In isolation, each of these is likely to have little to no effect or only short-term effects, but together, they will hopefully have a sizeable, long-lasting effect.
Intervention Start Date
Intervention End Date

Primary Outcomes

Primary Outcomes (end points)
Expected impacts in brackets:
Primary outcome family 1 - Anthropometrics (measured) (-)
Primary outcome 2 - Healthy food choice (experimental measure) (+)
Primary outcome family 3 - Parental Nutrition Knowledge (+)
Primary outcome family 4 - Current Unhealthy Diet of Child (-)

Primary Outcomes (explanation)
Primary outcome family 1 details:
a) BMI-for-age z-score based on WHO reference (-)
b) Overweight: >1SD WHO reference (-)
c) Obesity: >2SD WHO reference (-)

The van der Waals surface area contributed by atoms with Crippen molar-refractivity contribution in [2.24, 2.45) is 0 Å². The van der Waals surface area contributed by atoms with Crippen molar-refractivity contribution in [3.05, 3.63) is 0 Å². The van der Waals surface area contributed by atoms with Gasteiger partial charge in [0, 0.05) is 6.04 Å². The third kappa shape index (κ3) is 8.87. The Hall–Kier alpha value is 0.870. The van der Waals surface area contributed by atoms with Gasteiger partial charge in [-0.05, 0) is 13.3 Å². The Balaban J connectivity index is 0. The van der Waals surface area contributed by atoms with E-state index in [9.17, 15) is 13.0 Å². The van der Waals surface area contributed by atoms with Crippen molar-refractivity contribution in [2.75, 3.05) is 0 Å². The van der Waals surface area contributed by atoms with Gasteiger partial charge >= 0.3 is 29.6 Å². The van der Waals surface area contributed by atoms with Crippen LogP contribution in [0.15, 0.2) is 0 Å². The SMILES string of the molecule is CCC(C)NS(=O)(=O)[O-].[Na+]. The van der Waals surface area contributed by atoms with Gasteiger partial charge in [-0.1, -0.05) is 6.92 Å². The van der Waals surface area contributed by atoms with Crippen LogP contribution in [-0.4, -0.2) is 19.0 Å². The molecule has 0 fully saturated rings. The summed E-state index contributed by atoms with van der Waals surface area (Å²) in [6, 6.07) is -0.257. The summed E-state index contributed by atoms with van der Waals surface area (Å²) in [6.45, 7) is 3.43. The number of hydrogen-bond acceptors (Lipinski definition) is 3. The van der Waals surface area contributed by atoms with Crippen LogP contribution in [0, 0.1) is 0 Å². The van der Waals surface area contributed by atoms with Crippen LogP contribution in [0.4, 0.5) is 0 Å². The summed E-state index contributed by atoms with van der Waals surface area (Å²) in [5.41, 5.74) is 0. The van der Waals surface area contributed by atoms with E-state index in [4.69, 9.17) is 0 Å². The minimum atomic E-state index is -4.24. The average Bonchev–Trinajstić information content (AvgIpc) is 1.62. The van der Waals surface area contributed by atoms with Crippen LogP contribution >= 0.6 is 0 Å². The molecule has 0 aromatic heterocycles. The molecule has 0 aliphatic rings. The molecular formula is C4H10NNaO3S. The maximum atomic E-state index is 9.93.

d) Waist circumference (in cm) (-)
e) Measured sagittal abdominal diameter (in cm) (-)
f) Measured body fat (%) (-)
Standardized Index (a to f) (-)

Primary outcome 2 details:
We will perform a simple snack choice experiment (List and Samek 2015a) without providing an incentive or educational message. The outcome is a binary indicator based on choice between mango and a cookie. The procedure is as follows:
•A fruit (mango or apple) and cookie are placed on a tray.
•Enumerator asks the child to either choose one fruit or one cookie that she or he wants to eat at this moment.
•Enumerator tells the child that she or he should not keep the fruit or cookie for themselves or share it with other kids. The child should eat it before the session ends.
•Enumerator records the choice of the child.
•Gives fruit or cookie to the child.
•Observes and records whether or not the food item is consumed.

Primary outcome family 3 details:
a) Agreement with: “Some children are born to be fat and some thin; there is not much you can do to change this.”?